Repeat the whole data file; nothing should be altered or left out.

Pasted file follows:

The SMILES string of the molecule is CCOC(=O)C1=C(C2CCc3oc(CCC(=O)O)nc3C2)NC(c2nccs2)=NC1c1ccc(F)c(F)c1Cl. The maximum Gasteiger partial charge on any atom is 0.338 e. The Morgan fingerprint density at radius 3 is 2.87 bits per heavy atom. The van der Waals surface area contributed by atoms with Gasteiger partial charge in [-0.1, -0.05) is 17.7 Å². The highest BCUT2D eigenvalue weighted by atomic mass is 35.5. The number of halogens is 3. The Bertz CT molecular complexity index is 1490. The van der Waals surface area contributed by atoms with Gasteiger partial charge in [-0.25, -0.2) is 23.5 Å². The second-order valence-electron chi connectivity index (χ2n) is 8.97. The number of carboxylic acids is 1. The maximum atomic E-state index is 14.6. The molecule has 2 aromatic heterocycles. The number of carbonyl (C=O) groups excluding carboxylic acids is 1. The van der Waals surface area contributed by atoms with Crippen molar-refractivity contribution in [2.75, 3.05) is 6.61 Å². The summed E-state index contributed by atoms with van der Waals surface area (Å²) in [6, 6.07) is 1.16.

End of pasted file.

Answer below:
The SMILES string of the molecule is CCOC(=O)C1=C(C2CCc3oc(CCC(=O)O)nc3C2)NC(c2nccs2)=NC1c1ccc(F)c(F)c1Cl. The maximum Gasteiger partial charge on any atom is 0.338 e. The Morgan fingerprint density at radius 3 is 2.87 bits per heavy atom. The van der Waals surface area contributed by atoms with Gasteiger partial charge in [-0.1, -0.05) is 17.7 Å². The highest BCUT2D eigenvalue weighted by atomic mass is 35.5. The number of halogens is 3. The Bertz CT molecular complexity index is 1490. The van der Waals surface area contributed by atoms with Gasteiger partial charge in [-0.25, -0.2) is 23.5 Å². The second-order valence-electron chi connectivity index (χ2n) is 8.97. The number of carboxylic acids is 1. The maximum atomic E-state index is 14.6. The molecule has 2 aromatic heterocycles. The number of carbonyl (C=O) groups excluding carboxylic acids is 1. The van der Waals surface area contributed by atoms with Crippen molar-refractivity contribution in [2.75, 3.05) is 6.61 Å². The summed E-state index contributed by atoms with van der Waals surface area (Å²) in [6, 6.07) is 1.16.